Traditionally there have been three types of metal used in the construction of Water Trucks:
Galvanised steel is where regular steel sheets are coated in zinc to make them corrosion resistant.
Galvanising came about to help the prevention of rust and corrosion. It’s an important distinction because ‘regular’ steel is constructed of iron which rusts when exposed to any type of moisture; including rain, condensation, sea air and even high humidity. Rust will eat away at the steel until it flakes and disintegrates.
Today galvanised steel is known for the negative environmental impact - where once this was the most cost-effective methods.
Aluminium is a silvery-white, lightweight metal. It is soft and malleable. Aluminium is used in a huge variety of products including cans, foils, kitchen utensils, window frames, beer kegs and aeroplane parts. It is naturally corrosion resistant but:
Aluminium requires special processes to be welded, making it potentially difficult to handle. It is abrasive to tooling, or more accurately, the aluminium oxide coating that forms upon it is. It is more expensive than steel. Aluminium is not as tough or strong.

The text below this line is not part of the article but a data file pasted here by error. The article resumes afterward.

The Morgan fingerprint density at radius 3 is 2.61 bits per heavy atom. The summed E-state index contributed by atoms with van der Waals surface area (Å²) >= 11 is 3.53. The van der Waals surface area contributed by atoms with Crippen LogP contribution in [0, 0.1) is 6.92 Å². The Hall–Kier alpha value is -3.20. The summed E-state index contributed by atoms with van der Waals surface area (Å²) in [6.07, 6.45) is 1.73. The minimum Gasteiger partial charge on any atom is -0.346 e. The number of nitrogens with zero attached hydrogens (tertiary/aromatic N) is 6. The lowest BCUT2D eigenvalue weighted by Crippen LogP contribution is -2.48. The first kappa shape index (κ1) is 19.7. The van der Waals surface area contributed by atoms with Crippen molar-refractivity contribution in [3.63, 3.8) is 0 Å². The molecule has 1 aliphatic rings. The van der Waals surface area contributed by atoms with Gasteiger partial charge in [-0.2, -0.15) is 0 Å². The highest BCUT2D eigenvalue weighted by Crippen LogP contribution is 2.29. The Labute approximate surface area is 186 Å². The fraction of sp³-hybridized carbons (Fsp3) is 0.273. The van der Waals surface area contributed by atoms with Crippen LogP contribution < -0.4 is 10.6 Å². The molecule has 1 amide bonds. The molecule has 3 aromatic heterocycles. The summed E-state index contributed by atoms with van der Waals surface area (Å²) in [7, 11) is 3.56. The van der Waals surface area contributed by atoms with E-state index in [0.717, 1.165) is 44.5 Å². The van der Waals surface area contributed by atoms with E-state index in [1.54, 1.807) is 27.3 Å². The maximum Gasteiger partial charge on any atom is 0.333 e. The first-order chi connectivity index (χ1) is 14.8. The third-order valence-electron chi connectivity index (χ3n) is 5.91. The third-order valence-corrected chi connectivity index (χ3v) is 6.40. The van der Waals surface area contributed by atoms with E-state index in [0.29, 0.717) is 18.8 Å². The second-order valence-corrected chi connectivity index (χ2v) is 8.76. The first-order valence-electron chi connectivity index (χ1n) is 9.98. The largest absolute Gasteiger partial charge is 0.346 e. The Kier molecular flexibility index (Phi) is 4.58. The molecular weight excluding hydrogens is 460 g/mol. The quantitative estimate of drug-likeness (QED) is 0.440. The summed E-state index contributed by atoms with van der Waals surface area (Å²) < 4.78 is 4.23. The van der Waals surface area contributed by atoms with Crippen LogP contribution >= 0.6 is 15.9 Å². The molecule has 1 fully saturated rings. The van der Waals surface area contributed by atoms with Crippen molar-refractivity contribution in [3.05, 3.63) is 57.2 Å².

Stainless steel is a generic term for a family of corrosion-resistant alloy steels containing 10.5% or more chromium. All stainless steels have a high resistance to corrosion. This resistance to attack is due to the naturally occurring chromium-rich oxide film formed on the surface of the steel.
Stainless Steel is today's preferred method of water truck tank construction - it brings natural strength, durability and corrosion-resistance, and it provides the best, most cost-effective, long-term solution to handle the tough Australian environment, whilst in itself being a more environmentally friendly option.